The Sorcerer’s Apprentice opens with a prologue set in 740 AD (director John Turteltaub missed a moment by not opening in 747 AD). We see Merlin’s apprentices Balthazar and Veronica rushing to save the old wizard from his arch-nemesis Morgana le Fay (man, there is a mythical woman whom literature and history have wronged greatly) and the betrayal of Merlin’s third apprentice, Horvath (played by Alfred Molina, who is, as per usual, better than the movie he’s in). Veronica sucks out Morgana’s soul but Morgana kills Veronica from the inside. Balthazar shoves them both inside a magic doll. Merlin dies, giving Balthazar final instructions, and Horvath has scampered off somewhere unscathed. This all happened in about three minutes and I watched in slack-jawed amazement. Not because it was cool, but because it was incredibly stupid. Nicolas Cage’s (Balthazar) ridiculous wig, the pedestrian concepts for Merlin and Morgana (bearded, wizened old man and snakey woman), the Renaissance Faire costumes and sets. It was so dumb. It played like a trailer for a Magic: The Gathering movie. I cross my heart, I sat there in the opening three minutes of The Sorcerer’s Apprentice and thought: This is probably what a movie for Magic: The Gathering would look like. And then, halfway through the movie, one of the characters is portrayed on a poster advertising Magic: The Gathering. I laughed so hard I almost cried.

The best thing I can say about The Sorcerer’s Apprentice is that Jay Baruchel (She’s Out Of My League, Tropic Thunder), as the “apprentice” half, has a wonderful, charming screen presence. He amused me, managing the blah material with a deft comic touch. He cranked the whine up in his voice, slouched around, and wiggled his eyebrows in all the right places, dragging the terrible writing up to mediocre levels by sheer dint of will. Nicolas Cage, the “sorcerer” part of the title, was actually halfway awake for this one. After years of sleeping through acting gigs, Cage appears to be remembering to actually open his eyes during a scene. This is now the third movie in a row where I haven’t actively loathed him (The Bad Lieutenant and Kick Ass being the other two). He and Baruchel had decent enough chemistry, and with better material, they would have been fun to watch. But The Sorcerer’s Apprentice was too dumb to really be enjoyable.

And that’s just it. The Sorcerer’s Apprentice wasn’t bad so much as it was terribly dumb. The script had three writers (Lawrence Konner, Mark Rosenthal, and Matt Lopez) and not one of them ever stopped to realize that combining magic and science would mean a huge amount of boring exposition for the audience to sit through. Apparently sorcerers use all of their brain, where everyone else uses just ten percent, and this allows sorcerers to see matter and manipulate it, and this is why Dave (Baruchel) is a physics genius. What? Why can’t Dave just be super smart? Why must there be an explanation for his mental acuity? And why are you explaining how magic works? It’s magic. That’s how it works. IT’S MAGIC.

There were so many dropped threads, too. One of the better ideas in the movie was that the sorcerers could command an object to come alive and serve them. Balthazar uses one of the eagles on the Chrysler building and Horvath makes the Wall Street bronze bull go on a rampage. So when the camera kept cutting to shots of gargoyles, I thought that surely they would spring to life and do something cool.  But no, there were just a lot of transitional shots of gargoyles. Also, just as Balthazar takes on Dave, the “prime Merlinian” heir to Merlin’s powers, Horvath takes on Drake Stone (Toby Kebbell, Prince of Persa: The Sands of Time) as his evil apprentice. A Criss Angel-styled showman, Drake was abandoned by his original master and used what he knew of magic to make a life as an entertainer. He was actually pretty likeable, a neat foil to Dave’s goody-two-shoes routine, and he had some of the funnier lines in the script. So what happens to Drake? He’s killed off of course. God forbid an interesting character hangs around for a possible sequel. As for the love interest, Becky (Teresa Palmer, The Grudge 2), she’s too generic to be of any interest. Generically pretty, generically written, generically acted. I would have preferred someone feistier to balance out Dave’s neurotic routine. Actually, I would eliminate Becky all together and just have more of the Drake and Dave show. There was enough going on without a love interest subplot. Becky seemed to exist primarily to give Dave a reason to say to Balthazar, “Haven’t you ever…”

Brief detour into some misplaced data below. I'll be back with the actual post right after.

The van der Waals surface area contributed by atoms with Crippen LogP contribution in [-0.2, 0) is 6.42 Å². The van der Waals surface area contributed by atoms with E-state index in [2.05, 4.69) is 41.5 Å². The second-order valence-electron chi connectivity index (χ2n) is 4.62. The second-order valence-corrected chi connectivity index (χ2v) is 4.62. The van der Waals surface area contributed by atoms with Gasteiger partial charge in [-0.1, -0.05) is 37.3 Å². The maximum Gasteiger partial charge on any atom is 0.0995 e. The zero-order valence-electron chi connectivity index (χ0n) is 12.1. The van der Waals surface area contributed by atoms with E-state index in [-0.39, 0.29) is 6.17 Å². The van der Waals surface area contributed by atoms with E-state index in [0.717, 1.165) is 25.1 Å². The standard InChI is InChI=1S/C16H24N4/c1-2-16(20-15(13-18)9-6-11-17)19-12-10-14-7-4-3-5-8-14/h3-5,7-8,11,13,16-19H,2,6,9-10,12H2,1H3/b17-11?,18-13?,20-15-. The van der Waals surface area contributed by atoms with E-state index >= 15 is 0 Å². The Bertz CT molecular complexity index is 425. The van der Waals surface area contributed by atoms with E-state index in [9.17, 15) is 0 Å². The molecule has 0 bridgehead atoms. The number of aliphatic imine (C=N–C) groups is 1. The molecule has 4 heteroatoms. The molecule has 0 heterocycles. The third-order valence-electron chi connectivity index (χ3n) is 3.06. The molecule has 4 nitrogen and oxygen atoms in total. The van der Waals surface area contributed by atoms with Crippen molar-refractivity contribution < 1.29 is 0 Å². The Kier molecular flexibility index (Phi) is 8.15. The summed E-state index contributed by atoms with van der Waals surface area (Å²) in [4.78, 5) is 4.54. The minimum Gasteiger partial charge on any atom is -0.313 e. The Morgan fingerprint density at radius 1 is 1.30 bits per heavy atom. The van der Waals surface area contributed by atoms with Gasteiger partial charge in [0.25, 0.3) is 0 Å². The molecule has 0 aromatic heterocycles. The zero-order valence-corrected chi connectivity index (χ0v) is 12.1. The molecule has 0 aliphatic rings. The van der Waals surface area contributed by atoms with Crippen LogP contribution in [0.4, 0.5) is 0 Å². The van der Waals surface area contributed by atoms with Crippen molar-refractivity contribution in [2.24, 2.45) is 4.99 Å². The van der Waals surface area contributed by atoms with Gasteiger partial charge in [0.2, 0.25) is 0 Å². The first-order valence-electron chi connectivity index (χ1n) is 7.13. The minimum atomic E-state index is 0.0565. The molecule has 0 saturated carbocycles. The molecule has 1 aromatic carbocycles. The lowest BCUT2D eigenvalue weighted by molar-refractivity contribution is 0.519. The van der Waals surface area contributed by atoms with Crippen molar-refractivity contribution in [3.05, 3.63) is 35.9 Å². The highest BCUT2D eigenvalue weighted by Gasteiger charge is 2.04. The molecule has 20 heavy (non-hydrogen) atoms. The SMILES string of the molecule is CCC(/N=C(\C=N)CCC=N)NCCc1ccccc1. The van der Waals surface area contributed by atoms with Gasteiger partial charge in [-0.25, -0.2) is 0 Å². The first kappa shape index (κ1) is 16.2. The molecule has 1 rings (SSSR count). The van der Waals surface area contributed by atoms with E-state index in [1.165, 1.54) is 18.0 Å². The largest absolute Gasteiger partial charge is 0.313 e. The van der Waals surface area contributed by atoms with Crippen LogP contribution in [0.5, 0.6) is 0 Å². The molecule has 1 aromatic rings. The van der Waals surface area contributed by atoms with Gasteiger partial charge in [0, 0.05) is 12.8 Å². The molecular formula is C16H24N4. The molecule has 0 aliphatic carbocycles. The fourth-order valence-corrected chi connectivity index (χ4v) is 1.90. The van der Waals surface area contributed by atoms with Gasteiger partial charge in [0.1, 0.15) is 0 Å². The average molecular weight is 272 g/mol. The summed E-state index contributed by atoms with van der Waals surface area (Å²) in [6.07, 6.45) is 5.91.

I will give The Sorcerer’s Apprentice props for some good visual effects. The dragon was cool, and the scene where Dave bewitches mops to clean for him was neat, although it was too short to really enjoy, unlike the original realized in Fantasia. I will deduct points, however, for the boringest fight scenes ever. Again, it’s magic. Why are you limiting yourself to fight sequences in which people stand across from one another in a circle and toss lightning bolts at each other? It’s magic! Have some fun—what’s the craziest thing you can think of? Do that. The best of the action sequences was Dave versus a dragon, and the worst was the final confrontation between Dave and Morgana. Your movie is set in New York City, your fight is between Merlin’s heir and one of the most powerful sorcerers ever, and it all comes down to people standing around a fountain, lobbing blue balls of fire around? I mean come on. That’s just dumb.

Which summarizes The Sorcerer’s Apprentice perfectly. It’s just dumb.